Written by: Sr. Marie Paul Grech SND

 

Feast of All Saints

 

This month gives us many reasons to think about “how we live.”—Today we celebrate the feast of All Saints…and this focuses on those whose lives on earth were lived in such a way that they are now spending eternity with our good and gracious God.  Our saints, whether Saints or saints, known to us or only a name on a page, teach us that living a life centered in God makes all the difference.  The celebration of All Souls tomorrow is so very similar as we continue to pray for those who have died that they too may enjoy the eternal life promised by our God.

We are called to deepen our faith, enhance our understanding of the things of God, and be in relationship with the God who creates us and calls us!  This month we are called to live in a spirit of gratitude…we have nothing that has not come to us from the hands of our generous God!  Our very life, our families, our friends, our gifts and talents, our possessions—everything that we have, we have because our God has blessed us.  It is our job to give thanks, to live gratefully!  How will we celebrate Thanksgiving?  With food, family, football—yes, of course!  And hopefully, also with faith and at least a little time set aside for expressing gratitude to God and to those around us!  Our Eucharist (the word means “thanksgiving”) is a wonderful way to make that gratitude tangible…

May this month be lived in a spirit of openness to all that the good God calls you to be!

Written by: Sr. Marie Paul Grech SND

 

 

A rabbi and a soapmaker went for a walk together.  The soapmaker said, “What good is religion?  Look at all the troubles and misery in the world after thousands of years of teaching about goodness, truth and peace—after all the prayers, sermons and teachings.  If religion is good and true, why should this be?”

 

The rabbi said nothing.  They continued walking until he noticed a child playing in the gutter.  Then the rabbi said, “Look at that child.  You say that soap make people clean, but see the dirt on that youngster.  Of what good is soap?  With all the soap in the world, the child is still filthy.  I wonder how effective soap is after all.”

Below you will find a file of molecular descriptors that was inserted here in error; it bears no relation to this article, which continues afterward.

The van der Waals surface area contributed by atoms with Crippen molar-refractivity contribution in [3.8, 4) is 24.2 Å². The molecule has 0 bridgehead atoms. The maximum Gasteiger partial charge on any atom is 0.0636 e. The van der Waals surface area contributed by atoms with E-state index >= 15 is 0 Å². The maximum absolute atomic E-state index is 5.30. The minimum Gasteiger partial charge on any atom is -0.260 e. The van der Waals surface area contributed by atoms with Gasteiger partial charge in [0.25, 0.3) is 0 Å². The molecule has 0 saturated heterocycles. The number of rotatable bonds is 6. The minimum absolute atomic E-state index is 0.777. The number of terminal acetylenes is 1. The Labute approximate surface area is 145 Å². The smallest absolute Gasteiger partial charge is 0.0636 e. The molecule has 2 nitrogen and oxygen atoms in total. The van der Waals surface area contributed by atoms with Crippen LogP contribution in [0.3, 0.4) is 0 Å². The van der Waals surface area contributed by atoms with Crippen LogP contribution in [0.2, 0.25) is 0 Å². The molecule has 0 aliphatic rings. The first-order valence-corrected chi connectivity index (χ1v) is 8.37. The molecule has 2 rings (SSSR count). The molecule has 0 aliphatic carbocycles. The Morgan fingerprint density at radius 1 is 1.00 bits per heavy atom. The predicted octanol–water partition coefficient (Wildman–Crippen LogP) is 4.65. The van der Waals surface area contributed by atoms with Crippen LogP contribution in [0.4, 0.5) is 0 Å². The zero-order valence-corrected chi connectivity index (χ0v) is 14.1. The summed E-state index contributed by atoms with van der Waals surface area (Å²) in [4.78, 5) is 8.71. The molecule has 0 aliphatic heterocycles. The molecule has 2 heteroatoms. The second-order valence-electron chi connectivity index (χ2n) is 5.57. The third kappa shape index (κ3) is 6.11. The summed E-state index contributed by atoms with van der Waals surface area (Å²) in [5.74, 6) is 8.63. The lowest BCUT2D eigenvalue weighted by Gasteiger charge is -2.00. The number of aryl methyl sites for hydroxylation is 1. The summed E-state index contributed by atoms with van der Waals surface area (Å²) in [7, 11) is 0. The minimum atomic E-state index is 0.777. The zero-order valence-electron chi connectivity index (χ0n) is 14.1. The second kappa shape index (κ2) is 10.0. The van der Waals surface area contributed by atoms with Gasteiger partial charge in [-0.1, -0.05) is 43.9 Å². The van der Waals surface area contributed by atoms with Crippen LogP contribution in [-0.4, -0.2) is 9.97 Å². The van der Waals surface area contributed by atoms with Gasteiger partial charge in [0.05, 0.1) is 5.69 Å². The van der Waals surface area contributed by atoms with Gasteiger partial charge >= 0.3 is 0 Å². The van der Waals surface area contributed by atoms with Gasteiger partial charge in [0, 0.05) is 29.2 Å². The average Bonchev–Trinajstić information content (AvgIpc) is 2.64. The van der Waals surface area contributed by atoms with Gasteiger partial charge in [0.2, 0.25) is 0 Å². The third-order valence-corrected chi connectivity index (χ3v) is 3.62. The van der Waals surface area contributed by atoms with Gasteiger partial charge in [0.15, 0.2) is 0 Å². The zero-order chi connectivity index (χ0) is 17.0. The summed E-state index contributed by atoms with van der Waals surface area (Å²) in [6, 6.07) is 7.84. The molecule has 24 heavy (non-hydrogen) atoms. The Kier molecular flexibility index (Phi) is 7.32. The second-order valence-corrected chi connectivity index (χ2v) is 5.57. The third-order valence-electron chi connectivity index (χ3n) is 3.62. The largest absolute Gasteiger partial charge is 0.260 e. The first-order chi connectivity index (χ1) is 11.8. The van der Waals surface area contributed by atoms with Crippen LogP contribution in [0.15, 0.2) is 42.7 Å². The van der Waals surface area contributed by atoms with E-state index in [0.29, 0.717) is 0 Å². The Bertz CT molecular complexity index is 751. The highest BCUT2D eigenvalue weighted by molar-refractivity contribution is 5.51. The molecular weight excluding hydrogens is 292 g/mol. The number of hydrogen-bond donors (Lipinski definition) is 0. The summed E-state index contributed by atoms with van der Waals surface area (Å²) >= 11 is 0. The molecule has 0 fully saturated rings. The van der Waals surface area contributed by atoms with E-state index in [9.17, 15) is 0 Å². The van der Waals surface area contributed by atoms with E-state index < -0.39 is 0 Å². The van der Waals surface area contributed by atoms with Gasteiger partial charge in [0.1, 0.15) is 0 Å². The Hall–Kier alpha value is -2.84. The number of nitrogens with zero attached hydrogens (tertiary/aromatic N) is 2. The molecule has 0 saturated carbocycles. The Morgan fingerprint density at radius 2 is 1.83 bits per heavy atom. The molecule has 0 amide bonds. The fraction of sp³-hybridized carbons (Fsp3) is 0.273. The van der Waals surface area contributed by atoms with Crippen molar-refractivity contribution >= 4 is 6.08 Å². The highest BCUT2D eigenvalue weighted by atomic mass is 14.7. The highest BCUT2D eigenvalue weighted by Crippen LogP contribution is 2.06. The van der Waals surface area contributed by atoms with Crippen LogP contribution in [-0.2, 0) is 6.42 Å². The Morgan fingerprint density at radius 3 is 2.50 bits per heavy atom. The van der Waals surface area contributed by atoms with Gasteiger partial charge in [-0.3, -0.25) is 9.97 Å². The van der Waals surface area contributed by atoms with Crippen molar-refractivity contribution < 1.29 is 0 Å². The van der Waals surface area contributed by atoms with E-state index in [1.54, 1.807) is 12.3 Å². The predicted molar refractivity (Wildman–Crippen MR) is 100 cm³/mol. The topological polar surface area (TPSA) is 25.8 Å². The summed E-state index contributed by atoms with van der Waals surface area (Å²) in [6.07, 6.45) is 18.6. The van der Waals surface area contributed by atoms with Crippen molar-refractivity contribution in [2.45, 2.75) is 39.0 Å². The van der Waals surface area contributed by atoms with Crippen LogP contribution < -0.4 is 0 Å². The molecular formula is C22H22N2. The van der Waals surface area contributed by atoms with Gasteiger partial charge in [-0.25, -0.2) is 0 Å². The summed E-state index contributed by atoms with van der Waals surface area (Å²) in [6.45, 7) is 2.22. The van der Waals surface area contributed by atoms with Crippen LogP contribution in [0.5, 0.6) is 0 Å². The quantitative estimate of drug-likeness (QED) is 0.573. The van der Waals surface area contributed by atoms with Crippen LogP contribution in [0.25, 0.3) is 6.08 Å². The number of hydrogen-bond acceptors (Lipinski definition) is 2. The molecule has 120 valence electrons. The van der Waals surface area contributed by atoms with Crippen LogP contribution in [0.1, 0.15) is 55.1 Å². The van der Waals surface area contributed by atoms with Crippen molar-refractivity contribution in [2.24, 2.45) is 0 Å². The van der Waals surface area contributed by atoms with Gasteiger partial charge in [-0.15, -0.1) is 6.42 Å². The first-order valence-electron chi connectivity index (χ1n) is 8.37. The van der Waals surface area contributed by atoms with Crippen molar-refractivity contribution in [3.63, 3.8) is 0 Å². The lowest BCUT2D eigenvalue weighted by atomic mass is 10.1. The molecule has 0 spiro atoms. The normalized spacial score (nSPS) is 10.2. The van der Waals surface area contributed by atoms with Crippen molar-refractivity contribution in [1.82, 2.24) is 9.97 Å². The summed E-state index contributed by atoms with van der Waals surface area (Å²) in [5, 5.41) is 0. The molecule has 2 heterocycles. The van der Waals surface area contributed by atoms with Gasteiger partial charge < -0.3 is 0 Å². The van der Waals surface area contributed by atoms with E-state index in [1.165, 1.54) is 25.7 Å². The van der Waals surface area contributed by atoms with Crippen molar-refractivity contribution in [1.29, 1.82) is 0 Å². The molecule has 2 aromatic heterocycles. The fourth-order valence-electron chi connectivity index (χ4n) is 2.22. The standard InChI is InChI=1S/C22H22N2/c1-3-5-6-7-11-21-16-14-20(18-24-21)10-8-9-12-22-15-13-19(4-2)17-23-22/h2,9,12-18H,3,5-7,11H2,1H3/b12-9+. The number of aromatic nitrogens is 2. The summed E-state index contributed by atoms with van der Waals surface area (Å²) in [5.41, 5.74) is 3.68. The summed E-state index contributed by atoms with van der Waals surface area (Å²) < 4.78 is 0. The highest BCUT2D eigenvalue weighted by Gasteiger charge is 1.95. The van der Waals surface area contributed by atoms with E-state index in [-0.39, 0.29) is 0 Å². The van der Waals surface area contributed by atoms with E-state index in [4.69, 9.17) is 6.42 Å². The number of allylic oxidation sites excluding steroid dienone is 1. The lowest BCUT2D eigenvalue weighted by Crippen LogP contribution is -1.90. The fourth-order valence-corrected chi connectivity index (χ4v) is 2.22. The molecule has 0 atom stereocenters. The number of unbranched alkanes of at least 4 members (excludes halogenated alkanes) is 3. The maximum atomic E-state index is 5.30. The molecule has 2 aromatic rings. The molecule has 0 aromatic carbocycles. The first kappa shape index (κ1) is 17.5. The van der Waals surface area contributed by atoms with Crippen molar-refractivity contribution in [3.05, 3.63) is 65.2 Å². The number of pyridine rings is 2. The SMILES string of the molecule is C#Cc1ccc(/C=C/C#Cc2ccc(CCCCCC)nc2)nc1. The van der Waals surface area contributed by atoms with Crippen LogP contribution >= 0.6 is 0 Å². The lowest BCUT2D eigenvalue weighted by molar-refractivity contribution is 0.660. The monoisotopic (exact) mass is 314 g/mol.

The soapmaker protested and said, “But, Rabbi, soap can’t do any good unless it is used.”

“Exactly,” replied the rabbi.  “So it is with Judaism, or any other religion.  Faith is ineffective unless it is applied and used.”

 

Written by: Sr. Marie Paul Grech SND

 

 

 

“ Most of us have probably shared lots of stories about everyday life, but [what about] sharing stories of faith with and for others—to pass on to children, to possibly inspire others or be inspired by others?  Maybe not, but NOW is the time.”  It would be wonderful if families, couples, faith sharing groups, and so on, would take the time to share stories of faith.  Hearing someone else’s story might remind us of our own journey in faith and might help us appreciate the gift of faith that has been given to us!

 

Some questions to inspire sharing faith stories:

  • How has the way you saw God as a child changed and/or remained the same through the years?
  • Did a particular person in your childhood have any impact on your own faith?
  • How has success, failure, illness or death played a role in your life of faith?
  • When have you felt closest to God in your life?

 

Prayer:  Dear Lord, something as simple as sharing a faith story with others may not change the world, but help us to know when and where to tell our stories so that others may be encouraged or inspired.

 

Written by: Sr. Marie Paul Grech SND